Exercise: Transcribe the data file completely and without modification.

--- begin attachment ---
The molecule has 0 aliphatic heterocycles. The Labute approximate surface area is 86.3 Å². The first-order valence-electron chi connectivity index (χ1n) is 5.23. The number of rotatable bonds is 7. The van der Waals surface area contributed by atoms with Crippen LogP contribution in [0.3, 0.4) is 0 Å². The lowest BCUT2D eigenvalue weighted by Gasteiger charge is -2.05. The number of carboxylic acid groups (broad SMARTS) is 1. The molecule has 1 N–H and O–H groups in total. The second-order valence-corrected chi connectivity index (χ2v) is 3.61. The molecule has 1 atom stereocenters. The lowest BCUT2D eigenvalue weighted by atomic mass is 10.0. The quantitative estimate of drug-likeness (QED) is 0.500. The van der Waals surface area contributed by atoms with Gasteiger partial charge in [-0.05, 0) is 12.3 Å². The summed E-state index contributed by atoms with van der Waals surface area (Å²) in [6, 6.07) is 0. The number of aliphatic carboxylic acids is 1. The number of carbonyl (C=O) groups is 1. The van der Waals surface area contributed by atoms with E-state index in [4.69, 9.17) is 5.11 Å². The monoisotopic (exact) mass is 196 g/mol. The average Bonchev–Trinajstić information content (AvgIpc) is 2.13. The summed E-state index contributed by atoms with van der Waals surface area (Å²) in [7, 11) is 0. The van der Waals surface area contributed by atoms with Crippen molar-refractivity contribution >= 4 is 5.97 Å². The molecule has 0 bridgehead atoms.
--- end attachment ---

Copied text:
The molecule has 0 aliphatic heterocycles. The Labute approximate surface area is 86.3 Å². The first-order valence-electron chi connectivity index (χ1n) is 5.23. The number of rotatable bonds is 7. The van der Waals surface area contributed by atoms with Crippen LogP contribution in [0.3, 0.4) is 0 Å². The lowest BCUT2D eigenvalue weighted by Gasteiger charge is -2.05. The number of carboxylic acid groups (broad SMARTS) is 1. The molecule has 1 N–H and O–H groups in total. The second-order valence-corrected chi connectivity index (χ2v) is 3.61. The molecule has 1 atom stereocenters. The lowest BCUT2D eigenvalue weighted by atomic mass is 10.0. The quantitative estimate of drug-likeness (QED) is 0.500. The van der Waals surface area contributed by atoms with Gasteiger partial charge in [-0.05, 0) is 12.3 Å². The summed E-state index contributed by atoms with van der Waals surface area (Å²) in [6, 6.07) is 0. The number of aliphatic carboxylic acids is 1. The number of carbonyl (C=O) groups is 1. The van der Waals surface area contributed by atoms with E-state index in [4.69, 9.17) is 5.11 Å². The monoisotopic (exact) mass is 196 g/mol. The average Bonchev–Trinajstić information content (AvgIpc) is 2.13. The summed E-state index contributed by atoms with van der Waals surface area (Å²) in [7, 11) is 0. The van der Waals surface area contributed by atoms with Crippen molar-refractivity contribution >= 4 is 5.97 Å². The molecule has 0 bridgehead atoms.